see globally.

Fifteen UK faculty were able to "see globally" at Shanghai University (SHU) in China during the 2014 summer term, through the UK Confucius Institute’s (UKCI) “UK Faculty China Short-Term Teaching Program.”

The program fosters global literacy throughout the UK campus by embedding UK faculty members in SHU’s departments where they teach students for one week, meet professional colleagues, identify shared research interests and gain key insights into China that they can then share with their students in Kentucky.

“Students need to know how knowledge is created, disseminated and used in a commercial and global environment of commerce,” said Susan Carvalho, associate provost for internationalization. “By sending UK faculty from a broad range of disciplines to teach at Shanghai University – some of whom have never been to China – they will return with global experiences and perspectives that will be infused across campus.”

Following the teaching week UK Provost Christine Riordan, College of Arts & Sciences Dean Mark Kornbluh, College of Fine Arts Dean Michael Tick, Associate Provost for Internationalization Susan Carvalho and UKCI Director Huajing Maske joined the visiting UK faculty to celebrate “UK Week at SHU."

During “UK Week at SHU” members of the UK delegation delivered lectures providing Shanghai University faculty members the opportunity to connect with UK’s disciplinary and academic expertise.

The UK Confucius Institute held a similar “UK Week” at Jilin University in Spring 2012.

The UK-JLU Collaborative Framework was established as a result of “UK Week” at Jilin University, which includes a 2+2 agreement and faculty exchange agreement with the Gatton College of Business and Economics; and a 4+2 agreement with the College of Public Health. Partnerships with UK’s Computer Science Department, College of Communication and Information and College of Arts & Sciences are still being negotiated.

“Based on our great success at Jilin, the UK faculty who are teaching at SHU this summer and our strategic partnership with SHU, we decided to hold another ‘UK Week’ at SHU,” said Huajing Maske, director of the UK Confucius Institute and executive director of UK’s new Office of China Initiatives. “This week-long event deepened our ties with SHU and provided a base for future research collaborations.”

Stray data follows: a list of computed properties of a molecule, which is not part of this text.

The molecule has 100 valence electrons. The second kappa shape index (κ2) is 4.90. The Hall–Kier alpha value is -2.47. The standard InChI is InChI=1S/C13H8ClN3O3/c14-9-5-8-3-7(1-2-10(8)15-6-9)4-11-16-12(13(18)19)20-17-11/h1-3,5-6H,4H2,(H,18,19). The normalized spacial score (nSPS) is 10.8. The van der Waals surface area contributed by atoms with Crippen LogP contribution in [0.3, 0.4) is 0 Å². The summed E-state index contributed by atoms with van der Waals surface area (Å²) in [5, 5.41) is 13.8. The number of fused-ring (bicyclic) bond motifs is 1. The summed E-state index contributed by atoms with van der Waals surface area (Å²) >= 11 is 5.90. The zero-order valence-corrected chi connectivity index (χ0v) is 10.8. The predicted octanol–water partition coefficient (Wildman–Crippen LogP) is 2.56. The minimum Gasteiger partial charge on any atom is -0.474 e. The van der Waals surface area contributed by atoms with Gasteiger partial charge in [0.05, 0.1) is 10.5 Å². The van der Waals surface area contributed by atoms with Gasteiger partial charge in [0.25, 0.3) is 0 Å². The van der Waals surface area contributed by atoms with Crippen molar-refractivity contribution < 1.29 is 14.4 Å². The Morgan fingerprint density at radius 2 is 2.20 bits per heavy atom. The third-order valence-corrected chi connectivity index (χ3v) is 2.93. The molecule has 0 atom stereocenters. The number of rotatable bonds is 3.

Ernest Yanarella, chair of the Department of Political Science, taught a course as part of the “UK Faculty China Short-Term Teaching Program” in 2012. The title of his course was, “Bridging Modernity, Globalization, and Sustainable Development in China and the West.”

“I must say that teaching in China to young Chinese college students was one of the most meaningful educational experiences I have had as a scholar and university professor,” Yanarella said. “It proved to be a splendid opportunity for an American scholar and teacher to engage in a real dialogue with future leaders of the People's Republic of China.”

Yanarella said that such partnerships are a win-win situation for Chinese universities and UK.

“The opportunity for UK faculty to teach at Chinese universities opens up possibilities of promoting greater cultural understanding across political and other divides and generating collaborative teaching and research projects with Chinese scholars,” he said.

As the Executive Director of the Office of China Initiatives Maske is hoping “UK Week at SHU” will help UK faculty find opportunities to access research dollars that are available in China through collaborative research. “There are considerable resources that UK faculty can access in China that will help them fund their research, access data and increase opportunities to publish.”


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